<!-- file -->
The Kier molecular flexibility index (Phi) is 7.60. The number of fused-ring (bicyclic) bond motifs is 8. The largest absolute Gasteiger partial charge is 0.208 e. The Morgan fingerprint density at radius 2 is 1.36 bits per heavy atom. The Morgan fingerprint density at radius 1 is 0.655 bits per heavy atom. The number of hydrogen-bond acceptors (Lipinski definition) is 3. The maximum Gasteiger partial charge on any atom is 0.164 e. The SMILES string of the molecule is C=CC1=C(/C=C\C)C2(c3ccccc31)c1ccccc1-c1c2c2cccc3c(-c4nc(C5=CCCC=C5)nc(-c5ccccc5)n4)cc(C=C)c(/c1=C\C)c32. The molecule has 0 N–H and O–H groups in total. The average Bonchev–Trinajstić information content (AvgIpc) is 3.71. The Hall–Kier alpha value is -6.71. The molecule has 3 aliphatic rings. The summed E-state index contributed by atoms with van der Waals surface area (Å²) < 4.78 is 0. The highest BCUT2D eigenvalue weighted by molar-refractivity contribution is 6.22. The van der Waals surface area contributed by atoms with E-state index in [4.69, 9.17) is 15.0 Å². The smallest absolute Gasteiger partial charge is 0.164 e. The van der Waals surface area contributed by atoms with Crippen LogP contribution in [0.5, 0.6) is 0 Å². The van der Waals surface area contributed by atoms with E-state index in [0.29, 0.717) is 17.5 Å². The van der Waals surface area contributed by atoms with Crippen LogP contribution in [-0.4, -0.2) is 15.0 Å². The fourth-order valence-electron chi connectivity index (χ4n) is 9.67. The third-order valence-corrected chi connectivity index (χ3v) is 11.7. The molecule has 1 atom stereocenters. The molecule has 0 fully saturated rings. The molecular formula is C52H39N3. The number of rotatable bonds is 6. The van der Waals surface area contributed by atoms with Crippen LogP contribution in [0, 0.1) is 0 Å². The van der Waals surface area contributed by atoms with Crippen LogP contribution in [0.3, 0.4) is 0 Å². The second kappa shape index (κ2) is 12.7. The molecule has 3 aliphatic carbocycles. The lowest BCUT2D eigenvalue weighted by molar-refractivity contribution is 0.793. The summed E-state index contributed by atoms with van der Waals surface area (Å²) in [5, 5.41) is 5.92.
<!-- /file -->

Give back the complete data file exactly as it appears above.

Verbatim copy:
The Kier molecular flexibility index (Phi) is 7.60. The number of fused-ring (bicyclic) bond motifs is 8. The largest absolute Gasteiger partial charge is 0.208 e. The Morgan fingerprint density at radius 2 is 1.36 bits per heavy atom. The Morgan fingerprint density at radius 1 is 0.655 bits per heavy atom. The number of hydrogen-bond acceptors (Lipinski definition) is 3. The maximum Gasteiger partial charge on any atom is 0.164 e. The SMILES string of the molecule is C=CC1=C(/C=C\C)C2(c3ccccc31)c1ccccc1-c1c2c2cccc3c(-c4nc(C5=CCCC=C5)nc(-c5ccccc5)n4)cc(C=C)c(/c1=C\C)c32. The molecule has 0 N–H and O–H groups in total. The average Bonchev–Trinajstić information content (AvgIpc) is 3.71. The Hall–Kier alpha value is -6.71. The molecule has 3 aliphatic rings. The summed E-state index contributed by atoms with van der Waals surface area (Å²) < 4.78 is 0. The highest BCUT2D eigenvalue weighted by molar-refractivity contribution is 6.22. The van der Waals surface area contributed by atoms with E-state index in [4.69, 9.17) is 15.0 Å². The smallest absolute Gasteiger partial charge is 0.164 e. The van der Waals surface area contributed by atoms with Crippen LogP contribution in [0.5, 0.6) is 0 Å². The van der Waals surface area contributed by atoms with E-state index in [0.29, 0.717) is 17.5 Å². The van der Waals surface area contributed by atoms with Crippen LogP contribution in [-0.4, -0.2) is 15.0 Å². The fourth-order valence-electron chi connectivity index (χ4n) is 9.67. The third-order valence-corrected chi connectivity index (χ3v) is 11.7. The molecule has 1 atom stereocenters. The molecule has 0 fully saturated rings. The molecular formula is C52H39N3. The number of rotatable bonds is 6. The van der Waals surface area contributed by atoms with Crippen LogP contribution in [0, 0.1) is 0 Å². The van der Waals surface area contributed by atoms with Crippen LogP contribution in [0.3, 0.4) is 0 Å². The second kappa shape index (κ2) is 12.7. The molecule has 3 aliphatic carbocycles. The lowest BCUT2D eigenvalue weighted by molar-refractivity contribution is 0.793. The summed E-state index contributed by atoms with van der Waals surface area (Å²) in [5, 5.41) is 5.92.